There were not just stones at Matopos!
As soon as we entered the park we realized that it has had patchy rainfall. It was in one of the wet areas that we saw a congregation of birds of several species. There were a few African kites, Yellow-vented bulbuls, Amethyst sunbirds, Violet backed starlings and others that I was not able to identify as they flew off. The reason for this was not the presence of a predator like a snake but flying termites or termite alates whose purpose is to start new colonies and become the future king and queen, the stuff of fables. If they survived their nuptial flight, that is!
The flying termites are well fed by the colony because their reserves need to last them until they manage to reproduce and a new colony is established. Being so fat-loaded contributes to their doom as they are slow flyers and therefore a very sought after morsel that most animals in Africa appreciate, including some people that also eats them (friends that had tried indicate their rather good nutty taste when fried in butter).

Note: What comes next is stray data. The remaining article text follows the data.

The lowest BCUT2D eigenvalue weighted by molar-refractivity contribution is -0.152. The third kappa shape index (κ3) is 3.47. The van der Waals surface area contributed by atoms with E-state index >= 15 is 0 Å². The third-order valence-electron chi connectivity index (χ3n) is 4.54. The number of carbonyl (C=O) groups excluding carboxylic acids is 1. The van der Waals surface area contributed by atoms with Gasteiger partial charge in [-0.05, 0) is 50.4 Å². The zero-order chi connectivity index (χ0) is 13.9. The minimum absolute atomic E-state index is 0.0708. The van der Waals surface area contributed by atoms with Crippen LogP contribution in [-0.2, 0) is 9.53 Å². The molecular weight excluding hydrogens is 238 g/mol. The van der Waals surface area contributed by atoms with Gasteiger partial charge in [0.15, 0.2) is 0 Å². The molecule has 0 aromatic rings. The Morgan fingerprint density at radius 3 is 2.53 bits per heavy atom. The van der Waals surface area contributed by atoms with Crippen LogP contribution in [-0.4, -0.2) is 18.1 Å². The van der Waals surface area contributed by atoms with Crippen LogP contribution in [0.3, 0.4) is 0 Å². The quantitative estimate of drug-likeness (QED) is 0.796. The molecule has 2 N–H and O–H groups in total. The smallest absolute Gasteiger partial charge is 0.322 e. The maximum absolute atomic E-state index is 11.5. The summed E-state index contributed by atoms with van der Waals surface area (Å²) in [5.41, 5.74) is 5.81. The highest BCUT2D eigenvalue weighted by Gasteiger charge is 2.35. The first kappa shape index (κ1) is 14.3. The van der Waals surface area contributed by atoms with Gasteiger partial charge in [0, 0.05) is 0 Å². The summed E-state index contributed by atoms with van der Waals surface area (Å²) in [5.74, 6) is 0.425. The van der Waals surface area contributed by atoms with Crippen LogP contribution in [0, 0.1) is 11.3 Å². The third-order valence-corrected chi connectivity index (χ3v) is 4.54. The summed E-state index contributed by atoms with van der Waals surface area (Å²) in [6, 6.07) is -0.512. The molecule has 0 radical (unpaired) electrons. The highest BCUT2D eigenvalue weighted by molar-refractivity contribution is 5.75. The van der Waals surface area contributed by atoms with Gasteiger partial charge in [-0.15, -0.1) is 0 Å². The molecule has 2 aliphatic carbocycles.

Apart from the bird vs. termites affair, the most obvious Matopos dwellers were the lizards.
We saw a few different species but the common flat lizard was, yes, the most common! The ones we saw probably belonged to Platysaurus intermedius rhodesiensis, a sub-species that inhabits the area. We saw plenty of them at Rhodes grave so the “rhodesiensis” of the name seems to make sense… At first we thought that there were two separate species: a rather astonishingly colourful one with yellow, orange and blue and another brown with cream coloured dorsal lines.
They were crawling all over the rocks everywhere and some were even bold enough to come quite close to us searching for food morsels under our lunch table. It was during one of these approximations that both “species” came close and we saw that the bright coloured ones showed -at first sight- some aggression towards the duller ones. Wrong again! It immediately became apparent that we were witnesing sex among lizzards and that the two were part of the same species!
Clearly it was the lizard mating season! We watched them getting together and separate rapidly very often as the pictures badly show. Love among lizzards appeared a rather casual and sometimes rough affair. It was not rare to see the male biting the female in the head or tail to mate with her. After the event, they went their separate way or at least that is what seem to the non lizard experts!
Further reading at home confirmed that there were both members of the species that abound at the Matopos and, luckily, they are nowhere near threatened with extinction and listed as of “Least Concern” by the IUCN, for obvious reasons… Let’s hope that they continue to reproduce.